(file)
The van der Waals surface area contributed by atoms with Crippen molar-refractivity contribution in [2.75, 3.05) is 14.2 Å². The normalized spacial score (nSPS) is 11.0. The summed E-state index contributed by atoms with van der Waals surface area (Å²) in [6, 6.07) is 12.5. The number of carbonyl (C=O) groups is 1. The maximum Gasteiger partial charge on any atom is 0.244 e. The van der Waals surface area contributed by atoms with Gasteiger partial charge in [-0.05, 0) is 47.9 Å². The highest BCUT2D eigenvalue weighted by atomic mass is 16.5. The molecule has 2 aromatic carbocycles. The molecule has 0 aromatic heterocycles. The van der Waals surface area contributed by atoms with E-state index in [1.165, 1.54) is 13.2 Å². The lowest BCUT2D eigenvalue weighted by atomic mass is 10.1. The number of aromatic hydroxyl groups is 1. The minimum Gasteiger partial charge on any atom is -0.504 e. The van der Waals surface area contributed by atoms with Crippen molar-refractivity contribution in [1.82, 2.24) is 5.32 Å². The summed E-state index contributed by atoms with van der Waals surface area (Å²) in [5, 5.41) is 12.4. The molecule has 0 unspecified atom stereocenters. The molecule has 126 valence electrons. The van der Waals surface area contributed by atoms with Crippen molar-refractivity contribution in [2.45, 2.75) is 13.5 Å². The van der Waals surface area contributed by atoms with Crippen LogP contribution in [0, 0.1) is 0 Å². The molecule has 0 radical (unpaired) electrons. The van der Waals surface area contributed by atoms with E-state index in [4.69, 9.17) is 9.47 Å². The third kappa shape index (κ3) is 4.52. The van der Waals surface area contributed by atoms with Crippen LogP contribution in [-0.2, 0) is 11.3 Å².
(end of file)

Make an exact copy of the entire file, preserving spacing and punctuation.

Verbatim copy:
The van der Waals surface area contributed by atoms with Crippen molar-refractivity contribution in [2.75, 3.05) is 14.2 Å². The normalized spacial score (nSPS) is 11.0. The summed E-state index contributed by atoms with van der Waals surface area (Å²) in [6, 6.07) is 12.5. The number of carbonyl (C=O) groups is 1. The maximum Gasteiger partial charge on any atom is 0.244 e. The van der Waals surface area contributed by atoms with Gasteiger partial charge in [-0.05, 0) is 47.9 Å². The highest BCUT2D eigenvalue weighted by atomic mass is 16.5. The molecule has 2 aromatic carbocycles. The molecule has 0 aromatic heterocycles. The van der Waals surface area contributed by atoms with E-state index in [1.165, 1.54) is 13.2 Å². The lowest BCUT2D eigenvalue weighted by atomic mass is 10.1. The number of aromatic hydroxyl groups is 1. The minimum Gasteiger partial charge on any atom is -0.504 e. The van der Waals surface area contributed by atoms with Crippen molar-refractivity contribution in [1.82, 2.24) is 5.32 Å². The summed E-state index contributed by atoms with van der Waals surface area (Å²) in [5, 5.41) is 12.4. The molecule has 0 unspecified atom stereocenters. The molecule has 126 valence electrons. The van der Waals surface area contributed by atoms with Crippen molar-refractivity contribution in [2.45, 2.75) is 13.5 Å². The van der Waals surface area contributed by atoms with Crippen LogP contribution in [0, 0.1) is 0 Å². The molecule has 0 radical (unpaired) electrons. The van der Waals surface area contributed by atoms with E-state index in [4.69, 9.17) is 9.47 Å². The third kappa shape index (κ3) is 4.52. The van der Waals surface area contributed by atoms with Crippen LogP contribution in [-0.2, 0) is 11.3 Å².